This blog post is part 2 in a mini-series of 4. Click here to read part 1, part 3 and part 4.
We see healthcare moving towards a digital world and it is this change that is profound because it offers solutions that are smaller, cheaper and smarter. With the right technology and design, these digital solutions allow us to capture a more complete picture of a person’s health, both in space and on Earth.
Advancements in sensor technology has led to sensors that become so small they can be embedded in sophisticated small devices or even patches that stick to the skin to make continuous vital sign monitoring possible. On terrestrial Intensive Care units this makes that people no longer need to be tethered to large machines, plugged to the wall. Increasingly we can keep an eye on patients while they are not bothered by wires, not stuck to a particular area for connective reasons, or in other ways hindered in daily activities (like swimming!). As we keep looking for ways to make a hospital stay less intrusive to patients lives (if a hospital stay is needed at all), those same techniques are applied to astronauts living in space. They might not be wearing measurement devices everyday of their trip, but these technologies offer ways of monitoring them more often and more effectively, all while they can keep up with their working activities. A nice example of this is a new monitoring shirt called Astroskin that will be send up to the International Space Station in 2018. It sends measurements back to Earth, where doctors can monitor astronaut’s health.
Credit: Canadian Space Agency; The Astroskin of Hexoskin will fly to space in 2018.
Using experience design methods, people have come up with new ways of acquiring valuable health information in the digital age. Examples include new ways of entering information in questionnaires. To have a low impact on daily live, experiments are underway that spread out the burden of filling in endless forms, throughout the day: every time someone unlocks their smartphone, a question gets presented. As we pick up our smartphones many times a day, redesigning the experience of providing relevant health information might offer a reduction of the burden of disease for patients. To not disturb the daily activities of astronauts, or require lots of their valuable time and attention, designingthe right experience can result in more efficient collecting of health related data in space.
Credit: Soul Machines; Virtual humans might need a disclaimer: we are not real…
New ways of interacting with computers that augment the experience are introduced by the advent of virtual humans. Over the last couple of years we have seen examples of human avatars developed to a point where it becomes hard to see differences with real human faces. These realistic avatars will provide a more natural way to engage with computer intelligences. Some of them have been co-created and tested with Australian national disability insurance scheme participants, aiming to eliminate filling in forms on websites and to provide new ways of navigating the internet. How would a directly accessible personal human-like assistant benefit an astronaut on its way to Mars?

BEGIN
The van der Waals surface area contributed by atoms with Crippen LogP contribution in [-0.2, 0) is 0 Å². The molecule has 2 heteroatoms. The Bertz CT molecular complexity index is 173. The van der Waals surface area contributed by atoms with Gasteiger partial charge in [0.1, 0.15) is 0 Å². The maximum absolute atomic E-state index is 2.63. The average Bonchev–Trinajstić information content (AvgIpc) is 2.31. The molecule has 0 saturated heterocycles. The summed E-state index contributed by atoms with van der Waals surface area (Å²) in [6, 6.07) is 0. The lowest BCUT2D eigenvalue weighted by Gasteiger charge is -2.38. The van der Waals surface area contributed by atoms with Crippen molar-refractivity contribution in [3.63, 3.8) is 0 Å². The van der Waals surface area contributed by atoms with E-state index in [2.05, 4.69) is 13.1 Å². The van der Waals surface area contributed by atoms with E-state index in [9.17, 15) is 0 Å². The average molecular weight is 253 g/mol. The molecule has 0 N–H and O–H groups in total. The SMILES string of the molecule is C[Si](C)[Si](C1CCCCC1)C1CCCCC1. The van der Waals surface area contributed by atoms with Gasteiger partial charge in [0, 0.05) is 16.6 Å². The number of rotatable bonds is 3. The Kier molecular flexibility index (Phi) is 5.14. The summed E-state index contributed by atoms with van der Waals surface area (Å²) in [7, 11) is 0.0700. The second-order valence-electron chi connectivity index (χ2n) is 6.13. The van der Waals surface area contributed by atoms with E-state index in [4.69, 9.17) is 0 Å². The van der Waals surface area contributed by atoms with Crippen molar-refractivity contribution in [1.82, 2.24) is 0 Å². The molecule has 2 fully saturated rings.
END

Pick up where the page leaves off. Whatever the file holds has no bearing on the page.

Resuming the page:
Next to these developments, technology to gain insight in our inner (physical) selfs, our genomes (and other ~omes) is decreasing exponentially in cost. This has resulted in consumer test kits becoming available to the general public for testing proneness to diseases or suggesting lifestyle changes according to your body’s response to diet, exercise and stress. Genomic sequencing is also being tried in space. For example, the MinION is a handheld genome sequencing device that has been around in the International Space Station since 2016. Yesterday NASA published on the success of a new experiment: unknown microbes were successfully identified on board ISS using the MinION. As far as I know, it was not yet tested to make the same kinds of health and lifestyle suggestions as consumer kits do, based on changes in gene expression in astronaut tissue samples…
Credits: NASA; Astronaut Kate Rubins with the MinION
This post is part of a mini-series of 4. Next time: what should we be doing with all this data?
Written by Jules Lancee
In my work as a biomedical engineer I focus on emerging technologies and their role in a changing world of healthcare. I explore how they will impact the care that we deliver to patients, but find it equally interesting how they will be able to benefit the future of long-term spaceflight. I think both questions are opportunities for collaboration and inspiration!